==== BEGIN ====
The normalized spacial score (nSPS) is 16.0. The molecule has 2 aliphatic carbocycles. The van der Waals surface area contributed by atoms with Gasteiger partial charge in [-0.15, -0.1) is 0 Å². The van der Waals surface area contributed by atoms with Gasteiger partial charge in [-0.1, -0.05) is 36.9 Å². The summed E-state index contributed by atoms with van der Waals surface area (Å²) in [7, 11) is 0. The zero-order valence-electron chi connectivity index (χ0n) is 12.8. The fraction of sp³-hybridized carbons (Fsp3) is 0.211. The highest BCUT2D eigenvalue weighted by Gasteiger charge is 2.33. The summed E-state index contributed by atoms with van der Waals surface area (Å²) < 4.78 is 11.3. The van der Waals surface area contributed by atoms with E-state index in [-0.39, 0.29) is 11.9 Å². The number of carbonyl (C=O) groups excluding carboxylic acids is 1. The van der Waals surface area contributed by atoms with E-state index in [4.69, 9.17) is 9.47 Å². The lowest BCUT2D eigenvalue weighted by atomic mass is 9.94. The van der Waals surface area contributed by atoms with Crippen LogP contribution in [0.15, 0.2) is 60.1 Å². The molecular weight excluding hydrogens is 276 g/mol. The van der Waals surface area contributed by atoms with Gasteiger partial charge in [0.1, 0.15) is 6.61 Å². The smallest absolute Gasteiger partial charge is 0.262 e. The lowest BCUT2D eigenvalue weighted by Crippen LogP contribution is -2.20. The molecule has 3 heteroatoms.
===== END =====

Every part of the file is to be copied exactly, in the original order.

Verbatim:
The normalized spacial score (nSPS) is 16.0. The molecule has 2 aliphatic carbocycles. The van der Waals surface area contributed by atoms with Gasteiger partial charge in [-0.15, -0.1) is 0 Å². The van der Waals surface area contributed by atoms with Gasteiger partial charge in [-0.1, -0.05) is 36.9 Å². The summed E-state index contributed by atoms with van der Waals surface area (Å²) in [7, 11) is 0. The zero-order valence-electron chi connectivity index (χ0n) is 12.8. The fraction of sp³-hybridized carbons (Fsp3) is 0.211. The highest BCUT2D eigenvalue weighted by Gasteiger charge is 2.33. The summed E-state index contributed by atoms with van der Waals surface area (Å²) < 4.78 is 11.3. The van der Waals surface area contributed by atoms with E-state index in [-0.39, 0.29) is 11.9 Å². The number of carbonyl (C=O) groups excluding carboxylic acids is 1. The van der Waals surface area contributed by atoms with E-state index in [4.69, 9.17) is 9.47 Å². The lowest BCUT2D eigenvalue weighted by atomic mass is 9.94. The van der Waals surface area contributed by atoms with Crippen LogP contribution in [0.15, 0.2) is 60.1 Å². The molecular weight excluding hydrogens is 276 g/mol. The van der Waals surface area contributed by atoms with Gasteiger partial charge in [0.1, 0.15) is 6.61 Å². The smallest absolute Gasteiger partial charge is 0.262 e. The lowest BCUT2D eigenvalue weighted by Crippen LogP contribution is -2.20. The molecule has 3 heteroatoms.